Finally, we encountered some rather delectable paper too.  Ludlow Bookbinders had made some really cute leather-bound pocket notebooks – expect to see more of those – and another Italian paper-maker were launching their PuntoRiga brand in search of a UK distributor, which surely can’t be hard to find with such a good writing surface and some very interesting binding  ideas too.

As ever, a good opportunity to meet some old friends and make some new ones!

Start Bay TN-size notebook cover

A little bit of history Start Bay, as the name suggests, is a wide arcing sea front, in this case on Devon’s south coast. The long beach of Slapton Sands is so expansive (despite actually being composed mostly of pebbles) that it even stood-in for Utah beach during D-Day landings rehearsals, tragically with the loss of three times more men than were taken by the real thing. These days, it’s a much calmer place, and home amongst other things to the Start Bay Notebook. The brand made its name with A5 notebook covers (which we reviewed in 2017), and similar products for the popular 90x140mm pocket notebook, but then they came up with a third format – the ‘TN’ size. We had to investigate, naturally…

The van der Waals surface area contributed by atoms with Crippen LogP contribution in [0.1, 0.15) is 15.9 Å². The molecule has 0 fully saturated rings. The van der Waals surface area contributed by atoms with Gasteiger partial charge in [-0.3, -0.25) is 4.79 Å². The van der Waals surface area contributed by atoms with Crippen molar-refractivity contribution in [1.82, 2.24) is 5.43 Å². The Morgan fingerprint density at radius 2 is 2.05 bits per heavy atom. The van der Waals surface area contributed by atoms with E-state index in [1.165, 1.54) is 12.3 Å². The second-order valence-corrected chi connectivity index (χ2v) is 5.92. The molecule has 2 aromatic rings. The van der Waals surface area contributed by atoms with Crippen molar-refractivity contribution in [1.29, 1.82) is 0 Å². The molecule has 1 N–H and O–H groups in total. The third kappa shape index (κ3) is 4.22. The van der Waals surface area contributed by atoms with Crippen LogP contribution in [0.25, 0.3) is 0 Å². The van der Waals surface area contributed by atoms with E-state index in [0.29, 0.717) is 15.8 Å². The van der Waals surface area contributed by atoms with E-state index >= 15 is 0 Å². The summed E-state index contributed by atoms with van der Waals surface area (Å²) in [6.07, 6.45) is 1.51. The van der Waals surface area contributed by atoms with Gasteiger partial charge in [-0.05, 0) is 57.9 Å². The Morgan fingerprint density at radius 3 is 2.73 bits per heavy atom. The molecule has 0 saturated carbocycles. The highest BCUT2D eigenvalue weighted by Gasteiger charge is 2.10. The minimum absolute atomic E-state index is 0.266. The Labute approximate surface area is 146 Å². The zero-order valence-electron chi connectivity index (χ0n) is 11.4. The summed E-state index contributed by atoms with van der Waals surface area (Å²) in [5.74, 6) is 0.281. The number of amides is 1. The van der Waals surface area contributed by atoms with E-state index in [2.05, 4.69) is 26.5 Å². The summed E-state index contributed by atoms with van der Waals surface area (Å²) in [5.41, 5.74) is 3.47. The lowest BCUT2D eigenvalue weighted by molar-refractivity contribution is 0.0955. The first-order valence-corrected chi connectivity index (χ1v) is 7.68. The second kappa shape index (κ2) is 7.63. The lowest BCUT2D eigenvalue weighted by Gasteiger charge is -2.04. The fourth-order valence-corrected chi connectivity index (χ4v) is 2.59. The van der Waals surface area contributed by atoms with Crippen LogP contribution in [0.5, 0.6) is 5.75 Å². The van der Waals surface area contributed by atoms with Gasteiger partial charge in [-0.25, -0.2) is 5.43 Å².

How it looks Like an A5 notebook /cover with 38mm missing on the horizontal, which is precisely what it is. Whether this is attractive or unattractive is very much a personal choice, but if you like the trend for the ‘traveller’s notebook’ then this is a fine-looking competitor, with tactile leather and a cloth bag to put it all in (which feels like it could take a bit of punishment out on the road).

How it feels Warm, slightly textured, and supple but not greasy. All the boxes ticked, then.

How it fills With 110 x 210 mm inserts (confusingly labelled ‘A5 slim’, which isn’t really a thing), made for Start Bay by Rutland-based Personalised Stationery. Or there’s a Japanese analogue which will also fit, if you prefer. If your requirements are more specialist, as it is a standard size, you will probably be able to find inserts which meet your exact specifications on Etsy.